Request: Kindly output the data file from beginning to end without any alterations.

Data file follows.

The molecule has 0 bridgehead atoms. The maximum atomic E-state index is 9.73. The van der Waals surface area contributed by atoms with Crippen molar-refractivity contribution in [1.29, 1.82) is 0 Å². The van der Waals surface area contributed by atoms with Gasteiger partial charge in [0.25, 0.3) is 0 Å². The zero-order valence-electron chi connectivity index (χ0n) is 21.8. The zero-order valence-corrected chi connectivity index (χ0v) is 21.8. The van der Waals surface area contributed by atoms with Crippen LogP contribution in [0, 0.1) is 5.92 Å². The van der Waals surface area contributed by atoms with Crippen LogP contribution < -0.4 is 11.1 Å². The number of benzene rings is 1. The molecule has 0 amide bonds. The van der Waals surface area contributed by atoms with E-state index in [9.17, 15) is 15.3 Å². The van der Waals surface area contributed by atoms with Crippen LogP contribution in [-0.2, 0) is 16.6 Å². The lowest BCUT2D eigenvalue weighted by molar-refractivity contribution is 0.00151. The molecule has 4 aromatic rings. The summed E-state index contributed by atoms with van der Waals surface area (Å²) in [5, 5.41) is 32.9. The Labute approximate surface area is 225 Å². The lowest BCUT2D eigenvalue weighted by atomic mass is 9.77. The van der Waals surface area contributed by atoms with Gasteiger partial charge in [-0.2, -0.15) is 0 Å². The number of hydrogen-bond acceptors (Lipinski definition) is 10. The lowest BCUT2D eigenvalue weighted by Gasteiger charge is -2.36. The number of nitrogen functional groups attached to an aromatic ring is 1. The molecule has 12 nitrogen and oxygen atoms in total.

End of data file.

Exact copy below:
The molecule has 0 bridgehead atoms. The maximum atomic E-state index is 9.73. The van der Waals surface area contributed by atoms with Crippen molar-refractivity contribution in [1.29, 1.82) is 0 Å². The van der Waals surface area contributed by atoms with Gasteiger partial charge in [0.25, 0.3) is 0 Å². The zero-order valence-electron chi connectivity index (χ0n) is 21.8. The zero-order valence-corrected chi connectivity index (χ0v) is 21.8. The van der Waals surface area contributed by atoms with Crippen LogP contribution in [0, 0.1) is 5.92 Å². The van der Waals surface area contributed by atoms with Crippen LogP contribution < -0.4 is 11.1 Å². The number of benzene rings is 1. The molecule has 0 amide bonds. The van der Waals surface area contributed by atoms with E-state index in [9.17, 15) is 15.3 Å². The van der Waals surface area contributed by atoms with Crippen LogP contribution in [-0.2, 0) is 16.6 Å². The lowest BCUT2D eigenvalue weighted by molar-refractivity contribution is 0.00151. The molecule has 4 aromatic rings. The summed E-state index contributed by atoms with van der Waals surface area (Å²) in [5, 5.41) is 32.9. The Labute approximate surface area is 225 Å². The lowest BCUT2D eigenvalue weighted by atomic mass is 9.77. The van der Waals surface area contributed by atoms with Gasteiger partial charge in [-0.2, -0.15) is 0 Å². The number of hydrogen-bond acceptors (Lipinski definition) is 10. The lowest BCUT2D eigenvalue weighted by Gasteiger charge is -2.36. The number of nitrogen functional groups attached to an aromatic ring is 1. The molecule has 12 nitrogen and oxygen atoms in total.